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We’re pleased to bring you “While You Were Out”—Verily's quick takes on the happenings of this week.

The Taliban has conquered Afghanistan, is blocking evacuations

The Taliban, the extremist group allied with Al Qaeda, has taken over Afghanistan just weeks before the United States planned to remove all troops to end its “forever war” in the country. After working its way through Afghanistan this past week, the Taliban captured the capital city of Kabul on Sunday. The United States swiftly evacuated its embassy there.

The Taliban claim that the new regime will preserve women’s rights and forgive those who aided the United States in the past. There’s no evidence, however, that the group known for beheading dissidents and raping women has changed. The Taliban are also blocking fleeing Afghans from reaching the airport, according to the U.S. State Department. 

The Wall Street Journal reports, “At Kabul’s Hamid Karzai International Airport, crowds of Afghans continued to gather along the perimeter, trying to flee the country. The Taliban once again repulsed these crowds with violence, beating and whipping families trying to get through the checkpoints and unleashing volleys of gunfire in the air, according to witnesses.”

Up to 15,000 Americans are still in Afghanistan, with the United States doing little to signal it has a plan for everyone’s safe removal. Meanwhile, President Joe Biden’s tepid response to the fiasco has been widely criticized. When an ABC News reporter pressed Biden for a response to footage of Afghans falling to their deaths after attempting to hop aboard planes leaving their country, Biden responded, “That was four days ago, five days ago!” (No matter that it was less than four days ago.)

Thousands of Afghan refugees are now looking for homes, and those hoping to help can reach out to local charities as well as national organizations working to bring endangered Afghans to safety. —Madeline Fry Schultz

American Idol’s Syesha Mercado decries having newborn baby taken away, sparking outrage

Syesha Mercado, an American Idol finalist, lost custody of her baby son a few months ago after what she thought was a routine trip to the doctor’s office for help with breastfeeding problems. Now, Mercado reports she was pulled over by police seeking to place her 16-day-old daughter in foster care, too.

The case has caused an uproar, with a GoFundMe campaign raising more than $400,000 for the family and Kim Kardashian West tweeting her support. It all began when Mercado and her partner brought their son, Amen’Ra, to Johns Hopkins All Children’s Hospital in St. Petersburg in February. Mercado’s breast milk was drying up due to getting pregnant again, and she was struggling to get the little boy to accept a bottle or eat solid food.

“During this process I researched so much & we even saw a couple of physicians & a lactation specialist who encouraged me he was really healthy, keep going, & I’m doing a great job,” Mercado said on social media.

The family encountered Dr. Sally Smith, a notorious physician at All Children’s who has been sued for allegedly breaking up loving families with unfounded accusations of abuse. In Amen’Ra’s case, the doctor claimed that Mercado had neglected him to the point he was malnourished. He was removed from the family and put in foster care. USA TODAY Network previously reported about years of complaints from parents, attorneys, and child welfare workers about Smith’s aggressive tactics. One mother in a family Smith targeted died by suicide.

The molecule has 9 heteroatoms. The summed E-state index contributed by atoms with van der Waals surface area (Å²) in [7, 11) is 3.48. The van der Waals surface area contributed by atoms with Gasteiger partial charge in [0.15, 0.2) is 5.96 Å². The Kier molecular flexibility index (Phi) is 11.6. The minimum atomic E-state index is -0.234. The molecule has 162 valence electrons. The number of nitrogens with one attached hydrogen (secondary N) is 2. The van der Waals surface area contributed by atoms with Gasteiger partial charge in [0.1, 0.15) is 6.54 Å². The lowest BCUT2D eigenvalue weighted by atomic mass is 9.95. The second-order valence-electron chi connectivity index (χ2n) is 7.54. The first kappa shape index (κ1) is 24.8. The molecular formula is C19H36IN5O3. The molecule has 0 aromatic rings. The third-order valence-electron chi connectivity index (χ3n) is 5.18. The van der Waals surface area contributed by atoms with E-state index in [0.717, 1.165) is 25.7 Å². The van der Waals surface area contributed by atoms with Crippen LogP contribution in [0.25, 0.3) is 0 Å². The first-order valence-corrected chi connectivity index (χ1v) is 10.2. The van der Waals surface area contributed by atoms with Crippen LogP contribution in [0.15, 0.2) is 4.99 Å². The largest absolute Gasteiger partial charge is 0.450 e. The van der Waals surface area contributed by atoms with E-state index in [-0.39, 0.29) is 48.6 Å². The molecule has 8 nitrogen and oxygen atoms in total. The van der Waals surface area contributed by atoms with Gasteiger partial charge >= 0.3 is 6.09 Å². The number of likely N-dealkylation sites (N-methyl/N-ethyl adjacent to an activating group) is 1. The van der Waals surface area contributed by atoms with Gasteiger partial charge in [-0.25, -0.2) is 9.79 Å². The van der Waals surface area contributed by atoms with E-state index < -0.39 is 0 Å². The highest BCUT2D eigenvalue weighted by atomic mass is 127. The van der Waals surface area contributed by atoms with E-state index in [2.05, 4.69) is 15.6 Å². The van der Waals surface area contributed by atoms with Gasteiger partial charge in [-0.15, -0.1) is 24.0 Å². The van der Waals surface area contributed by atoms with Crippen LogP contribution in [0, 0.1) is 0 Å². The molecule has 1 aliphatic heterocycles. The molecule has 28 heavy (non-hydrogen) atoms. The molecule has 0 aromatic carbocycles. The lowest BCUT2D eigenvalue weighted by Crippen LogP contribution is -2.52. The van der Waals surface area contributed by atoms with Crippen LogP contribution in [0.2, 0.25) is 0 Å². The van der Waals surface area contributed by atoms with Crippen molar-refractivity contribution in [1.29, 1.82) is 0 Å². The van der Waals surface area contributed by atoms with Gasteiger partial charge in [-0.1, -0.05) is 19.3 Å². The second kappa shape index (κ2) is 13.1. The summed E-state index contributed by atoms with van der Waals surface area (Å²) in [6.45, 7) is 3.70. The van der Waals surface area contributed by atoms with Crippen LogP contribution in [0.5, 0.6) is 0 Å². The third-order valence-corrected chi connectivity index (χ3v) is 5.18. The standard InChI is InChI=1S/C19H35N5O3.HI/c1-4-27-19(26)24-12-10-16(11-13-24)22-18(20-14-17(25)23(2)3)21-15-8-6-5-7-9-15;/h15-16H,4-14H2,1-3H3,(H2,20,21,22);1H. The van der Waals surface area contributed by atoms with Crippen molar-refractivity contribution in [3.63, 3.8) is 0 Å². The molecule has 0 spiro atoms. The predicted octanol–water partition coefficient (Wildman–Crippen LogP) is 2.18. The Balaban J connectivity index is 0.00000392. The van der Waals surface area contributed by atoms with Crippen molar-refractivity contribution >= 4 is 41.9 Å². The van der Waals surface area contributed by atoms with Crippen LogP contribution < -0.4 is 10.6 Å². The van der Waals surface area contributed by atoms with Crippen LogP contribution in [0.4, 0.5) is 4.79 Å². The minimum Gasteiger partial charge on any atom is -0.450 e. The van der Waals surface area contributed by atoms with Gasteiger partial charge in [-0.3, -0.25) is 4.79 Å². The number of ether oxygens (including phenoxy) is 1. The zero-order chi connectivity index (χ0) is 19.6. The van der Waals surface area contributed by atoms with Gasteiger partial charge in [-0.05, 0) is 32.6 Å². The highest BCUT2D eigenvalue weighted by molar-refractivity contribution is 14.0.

Atlanta Black Star reports that Mercado was permitted to pump a bottle of breast milk for her newest baby by the side of the road before the newborn, too, was taken away by authorities. The couple is now being assisted by prominent civil rights attorneys. —Margaret Brady

Docuseries on Playboy founder Hugh Hefner exposes him as a predator

Four years after Playboy magazine founder Hugh Hefner died, members of his inner circle are speaking out in a new documentary about “the dark reality” of his empire. Notorious for his hedonistic lifestyle and surrounded by an ever-changing crew of “bunnies” at Playboy mansion, Hefner helped to usher in the sexual revolution and the consequent normalization of pornography in mainstream culture.

But while celebrities like Kim Kardashian, Paris Hilton, and Pamela Anderson sang his praises following his death, Secrets of Playboy spotlights a different side of Hefner. The former director of Playmate promotions insists in the trailer: “He really did believe he owned these women.” Former Playboy bunny Holly Madison is also featured, seen calling Hefner “dangerous.”

The ten-hour documentary series, set to premiere early next year, also promises exclusive interviews with others intimately acquainted with Hefner, including multiple former bunnies and his personal valet, bodyguard, and butler. As a logline for the show puts it, the program will explore how “the Playboy machine was a powerful force that, at its worst, manipulated women in a toxic environment, silencing their voices, pitting them against one another, and opening the door to sexual predators.” —Mariel Lindsay